Site Published:  16th April 2010
Last updated:   18th April 2010
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Page added:   18th April 2010
Page updated:   16th July 2011
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Flying Fox Information 
Including a photo gallery a variety of landscapes involving HeV outbreaks and two colony locations vastly different.  Also valuable information on flying foxes, what they eat, signs to look for and more.  go to....

Research Papers
A novel model of lethal Hendra virus infection in African green monkeys and the effectiveness of ribavirin treatment. - Together our findings introduce a new disease model of acute HeV infection suitable for testing antiviral strategies, and also demonstrate that, while ribavirin may have some antiviral activity against the henipaviruses, its use as an effective stand-alone therapy for HeV infection is questionable.   go to ....

go to ....

Transmission possible on fomites, particularly in closed environments such as stables.
Hendra virus has been shown to survive for more than four days in flying fox urine at 22°C (72°F).
This virus can also remain viable for a few hours to a few days (generally less than four days) in fruit juice.
It does not survive well at higher temperatures, and is inactivated in less than a day in either urine or fruit juice at 37°C (98.6°F).
You DO NOT need to have flying foxes roosting on or adjacent to your property to be at risk.  Flying foxes can travel in excess of 50klm per night.
The last five outbreaks did NOT involves bats roosting on the property.  Bats were known to be in the area and feeding at night.
The Cawarral outbreak was traced to a colony over 15klms from the property.
Hear the latest developments into the research work at CSIRO - AAHL
Dr Deborah Middleton
speaking with the Casey Radio  Equine Team 7th Oct 2010

The Equine Hendra Virus
"A Victorian Perspective"

Run by the Primary Industries Education Conversations. Leading Biosecurity &
Emergency Animal Disease experts.

Thursday Oct 21st 4 pm - 5.30 pm

NMIT Building L Cnr Cooper St & Dalton Rd Epping
Queries (03) 9269 1042

"The Hendra Virus Forum is designed to give you the facts about this virus, its likely introduction to Victoria, what action will be taken in the event of a Hendra Virus outbreak and what you can do to protect yourself and your
horses. The forum is being conducted by NMIT in conjunction with industry experts in the areas of Hendra Virus and emergency disease control."
Update - 7th October 2010
Dr Deborah Middleton will also be speaking at the seminar
on the 21st Oct 10
Update - 9th November 2010
Mystery of the mutant baby bats
Daniel Bateman - November 6, 2010 - The Cairns Post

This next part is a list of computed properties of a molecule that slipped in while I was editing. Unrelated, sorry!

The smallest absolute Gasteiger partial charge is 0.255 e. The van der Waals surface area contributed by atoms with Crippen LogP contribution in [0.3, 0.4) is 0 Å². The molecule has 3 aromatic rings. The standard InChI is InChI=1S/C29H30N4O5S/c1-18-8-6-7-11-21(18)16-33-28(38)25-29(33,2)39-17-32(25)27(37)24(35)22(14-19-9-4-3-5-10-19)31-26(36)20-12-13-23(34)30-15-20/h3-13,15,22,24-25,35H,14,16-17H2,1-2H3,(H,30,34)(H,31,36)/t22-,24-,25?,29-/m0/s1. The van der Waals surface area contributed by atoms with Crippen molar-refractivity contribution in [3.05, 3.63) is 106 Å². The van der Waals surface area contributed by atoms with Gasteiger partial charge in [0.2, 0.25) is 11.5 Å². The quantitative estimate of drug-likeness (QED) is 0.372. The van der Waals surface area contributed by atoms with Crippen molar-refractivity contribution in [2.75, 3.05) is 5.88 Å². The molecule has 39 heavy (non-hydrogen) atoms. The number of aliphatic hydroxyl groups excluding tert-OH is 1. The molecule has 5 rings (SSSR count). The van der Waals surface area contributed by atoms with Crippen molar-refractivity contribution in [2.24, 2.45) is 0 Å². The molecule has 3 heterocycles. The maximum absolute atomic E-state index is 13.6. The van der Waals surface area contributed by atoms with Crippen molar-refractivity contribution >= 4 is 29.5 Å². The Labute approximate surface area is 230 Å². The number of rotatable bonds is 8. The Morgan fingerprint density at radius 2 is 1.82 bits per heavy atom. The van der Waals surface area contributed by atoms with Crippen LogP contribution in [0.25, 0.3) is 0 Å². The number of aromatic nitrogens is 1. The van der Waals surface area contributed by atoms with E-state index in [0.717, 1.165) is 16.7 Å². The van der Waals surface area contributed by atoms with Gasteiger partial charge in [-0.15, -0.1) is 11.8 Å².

More than 100 newborn spectacled flying foxes with deformities such as cleft palates and twisted limbs have been found by wildlife carers underneath trees near the library colony since the start of the year.

James Cook University bat researcher Karen Wilson said while it was not unusual to have some deformed babies among a colony, it was unusual to have so many.

Virus fears in mutant bats in Cairns
Daniel Bateman - November 9, 2010 - The Cairns Post

"These birth defects would often cause other health problems such as immunosuppression which makes bats more vulnerable to viral infections such as lyssa virus and hendra virus, which may increase the risk of infections in humans and other species," Mr McMillan said.  Read more...

Possible link between outbreaks of the deadly hendra virus and lyssa virus & pesticide exposure. Despite claims back in early November last year after the discovery of many birth defects in flying foxes in Cairns being thoroughly investigated, there has been no further updates, or findings of any testing carrying out to explain the mutations and mortalities.  This is hardly surprising given that the Queensland authorities have suppressed the findings of a TaskForce Investigation into possible chemical exposure involved in the Noosa Two Headed Fish.   To find out more about this, please visit the Sunland Fish Hatchery website.

An interesting article released this week in the USA:

Landmark Lawsuit Filed to Protect Hundreds of Rare Species From Pesticides
Suit Targets EPA's Failure to Safeguard Species Around the
Country in Its Oversight of More Than 300 Pesticides    Read full story HERE

Gold Coast City Council taking threat of Hendra virus deadly serious

In June last year a small colony of flying foxes moved into Goldmarket Reserve in the Racing Precinct on the Gold Coast.  Council took immediate steps to reduce the risks associated with bats and horses in close proximity, erected fencing and signage warning owners and the public.

A meeting of stakeholders was held on 20th December 2010, after a detailed risk analysis was undertaken by Ecosure.  Recommendations are being put forward for the dispersal of this colony.  It is recognised that there is only limited measures that can be taken to reduce the risks of an outbreak when bats and horses are coexisting in close proximity.  An outbreak of Hendra in this location could have catastrophic consequences given the dense population of horses on site at any time of the year.

October - November - December 2010
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